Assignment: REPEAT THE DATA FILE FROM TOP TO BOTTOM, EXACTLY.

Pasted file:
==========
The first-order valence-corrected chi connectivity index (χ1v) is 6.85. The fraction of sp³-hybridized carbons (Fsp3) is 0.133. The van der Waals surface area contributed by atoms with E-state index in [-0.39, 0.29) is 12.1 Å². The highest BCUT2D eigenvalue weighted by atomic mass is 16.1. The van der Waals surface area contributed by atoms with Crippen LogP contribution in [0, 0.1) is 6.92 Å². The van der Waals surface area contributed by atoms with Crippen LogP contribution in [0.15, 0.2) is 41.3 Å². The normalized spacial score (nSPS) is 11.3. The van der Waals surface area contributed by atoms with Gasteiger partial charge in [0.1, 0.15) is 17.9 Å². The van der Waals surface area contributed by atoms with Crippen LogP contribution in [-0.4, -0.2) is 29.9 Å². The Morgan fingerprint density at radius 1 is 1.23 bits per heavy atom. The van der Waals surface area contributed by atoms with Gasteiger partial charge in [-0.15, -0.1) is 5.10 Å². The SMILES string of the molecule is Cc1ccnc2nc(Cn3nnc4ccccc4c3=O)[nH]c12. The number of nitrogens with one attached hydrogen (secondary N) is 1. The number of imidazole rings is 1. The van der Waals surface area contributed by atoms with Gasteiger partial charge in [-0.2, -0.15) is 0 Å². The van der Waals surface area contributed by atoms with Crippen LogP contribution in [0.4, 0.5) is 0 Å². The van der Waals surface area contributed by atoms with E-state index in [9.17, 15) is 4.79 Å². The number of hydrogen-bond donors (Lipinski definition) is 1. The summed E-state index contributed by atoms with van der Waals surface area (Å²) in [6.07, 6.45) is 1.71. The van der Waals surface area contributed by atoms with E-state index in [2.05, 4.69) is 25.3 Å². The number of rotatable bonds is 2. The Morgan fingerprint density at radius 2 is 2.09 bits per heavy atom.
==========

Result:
The first-order valence-corrected chi connectivity index (χ1v) is 6.85. The fraction of sp³-hybridized carbons (Fsp3) is 0.133. The van der Waals surface area contributed by atoms with E-state index in [-0.39, 0.29) is 12.1 Å². The highest BCUT2D eigenvalue weighted by atomic mass is 16.1. The van der Waals surface area contributed by atoms with Crippen LogP contribution in [0, 0.1) is 6.92 Å². The van der Waals surface area contributed by atoms with Crippen LogP contribution in [0.15, 0.2) is 41.3 Å². The normalized spacial score (nSPS) is 11.3. The van der Waals surface area contributed by atoms with Gasteiger partial charge in [0.1, 0.15) is 17.9 Å². The van der Waals surface area contributed by atoms with Crippen LogP contribution in [-0.4, -0.2) is 29.9 Å². The Morgan fingerprint density at radius 1 is 1.23 bits per heavy atom. The van der Waals surface area contributed by atoms with Gasteiger partial charge in [-0.15, -0.1) is 5.10 Å². The SMILES string of the molecule is Cc1ccnc2nc(Cn3nnc4ccccc4c3=O)[nH]c12. The number of nitrogens with one attached hydrogen (secondary N) is 1. The number of imidazole rings is 1. The van der Waals surface area contributed by atoms with Gasteiger partial charge in [-0.2, -0.15) is 0 Å². The van der Waals surface area contributed by atoms with Crippen LogP contribution in [0.4, 0.5) is 0 Å². The van der Waals surface area contributed by atoms with E-state index in [9.17, 15) is 4.79 Å². The number of hydrogen-bond donors (Lipinski definition) is 1. The summed E-state index contributed by atoms with van der Waals surface area (Å²) in [6.07, 6.45) is 1.71. The van der Waals surface area contributed by atoms with E-state index in [2.05, 4.69) is 25.3 Å². The number of rotatable bonds is 2. The Morgan fingerprint density at radius 2 is 2.09 bits per heavy atom.